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An anonymous reader quotes a report from Ars Technica:
West Virginia’s legislature last week passed legislation allowing disabled voters to cast votes by smartphone, sending the bill to the desk of Governor Jim Justice. Justice is expected to sign the legislation, according to NBC. It’s a decision that alarms many computer security experts, who say that the Internet and smartphones are too vulnerable to hackers.
The legislation would require every county in the state to offer smartphone voting. It doesn’t specify any particular voting method, but the state has recently been experimenting with software called Voatz that tries to use a blockchain to help secure elections. West Virginia performed a small-scale pilot project with Voatz in the 2018 election, allowing about 150 overseas voters to vote using the technology. A fundamental problem with online voting, experts say, is that modern computing devices have a huge “attack surface.” Even if the voting app itself is completely secure, there might still be vulnerabilities in the user’s operating system, network, or the servers used to register users and collect votes. And to swing an election, a hacker doesn’t need to change anyone’s votes — just preventing some of a candidate’s voters from voting can be sufficient to swing a close election. But West Virginia officials have pressed forward, arguing that it’s too difficult for some disabled voters to get to a physical polling place to cast votes.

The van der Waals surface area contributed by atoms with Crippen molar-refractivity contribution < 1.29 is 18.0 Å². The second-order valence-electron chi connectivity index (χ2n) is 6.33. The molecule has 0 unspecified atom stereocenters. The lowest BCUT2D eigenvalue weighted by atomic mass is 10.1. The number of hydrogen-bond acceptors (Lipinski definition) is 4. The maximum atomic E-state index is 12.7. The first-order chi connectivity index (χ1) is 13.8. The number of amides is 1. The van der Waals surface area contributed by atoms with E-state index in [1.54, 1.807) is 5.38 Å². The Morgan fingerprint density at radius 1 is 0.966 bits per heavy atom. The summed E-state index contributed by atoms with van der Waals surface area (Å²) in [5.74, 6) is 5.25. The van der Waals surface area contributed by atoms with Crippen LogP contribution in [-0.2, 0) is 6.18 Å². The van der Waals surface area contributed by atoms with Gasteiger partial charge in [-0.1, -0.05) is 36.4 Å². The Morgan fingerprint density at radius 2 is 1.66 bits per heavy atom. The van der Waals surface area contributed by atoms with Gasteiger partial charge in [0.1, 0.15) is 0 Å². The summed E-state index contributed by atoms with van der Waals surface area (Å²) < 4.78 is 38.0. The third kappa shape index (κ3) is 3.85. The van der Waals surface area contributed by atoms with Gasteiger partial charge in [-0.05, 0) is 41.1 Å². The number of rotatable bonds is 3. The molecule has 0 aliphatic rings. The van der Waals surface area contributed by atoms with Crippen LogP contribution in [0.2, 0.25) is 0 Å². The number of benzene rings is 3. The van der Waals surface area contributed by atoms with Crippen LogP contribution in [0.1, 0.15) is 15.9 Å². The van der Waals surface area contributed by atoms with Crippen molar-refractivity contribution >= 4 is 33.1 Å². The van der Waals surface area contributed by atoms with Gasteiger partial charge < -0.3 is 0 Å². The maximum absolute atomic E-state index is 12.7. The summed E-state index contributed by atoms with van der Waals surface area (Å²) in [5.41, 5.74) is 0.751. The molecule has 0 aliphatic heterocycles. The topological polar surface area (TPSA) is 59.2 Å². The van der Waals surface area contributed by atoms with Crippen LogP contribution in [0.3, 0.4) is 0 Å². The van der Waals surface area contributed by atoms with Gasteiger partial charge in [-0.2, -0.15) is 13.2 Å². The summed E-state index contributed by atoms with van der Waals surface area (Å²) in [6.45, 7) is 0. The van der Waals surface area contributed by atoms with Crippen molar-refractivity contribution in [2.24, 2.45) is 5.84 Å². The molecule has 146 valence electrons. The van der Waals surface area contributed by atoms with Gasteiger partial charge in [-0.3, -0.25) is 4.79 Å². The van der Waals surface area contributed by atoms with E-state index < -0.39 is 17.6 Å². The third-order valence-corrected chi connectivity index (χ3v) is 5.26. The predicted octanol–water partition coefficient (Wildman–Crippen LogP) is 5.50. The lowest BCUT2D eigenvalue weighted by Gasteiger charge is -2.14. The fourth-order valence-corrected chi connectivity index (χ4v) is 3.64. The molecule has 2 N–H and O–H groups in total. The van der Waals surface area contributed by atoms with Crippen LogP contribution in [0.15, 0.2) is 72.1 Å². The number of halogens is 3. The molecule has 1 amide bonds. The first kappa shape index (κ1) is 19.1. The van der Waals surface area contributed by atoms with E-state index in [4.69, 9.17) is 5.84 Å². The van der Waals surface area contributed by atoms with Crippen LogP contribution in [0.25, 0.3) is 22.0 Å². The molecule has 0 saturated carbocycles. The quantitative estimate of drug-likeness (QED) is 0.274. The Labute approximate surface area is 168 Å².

Washington is also considering smartphone voting. The King Conservation District, a district of 1.2 million voters encompassing Greater Seattle,
using a smartphone.
Enzymes are things invented by biologists that explain things which
otherwise require harder thinking.
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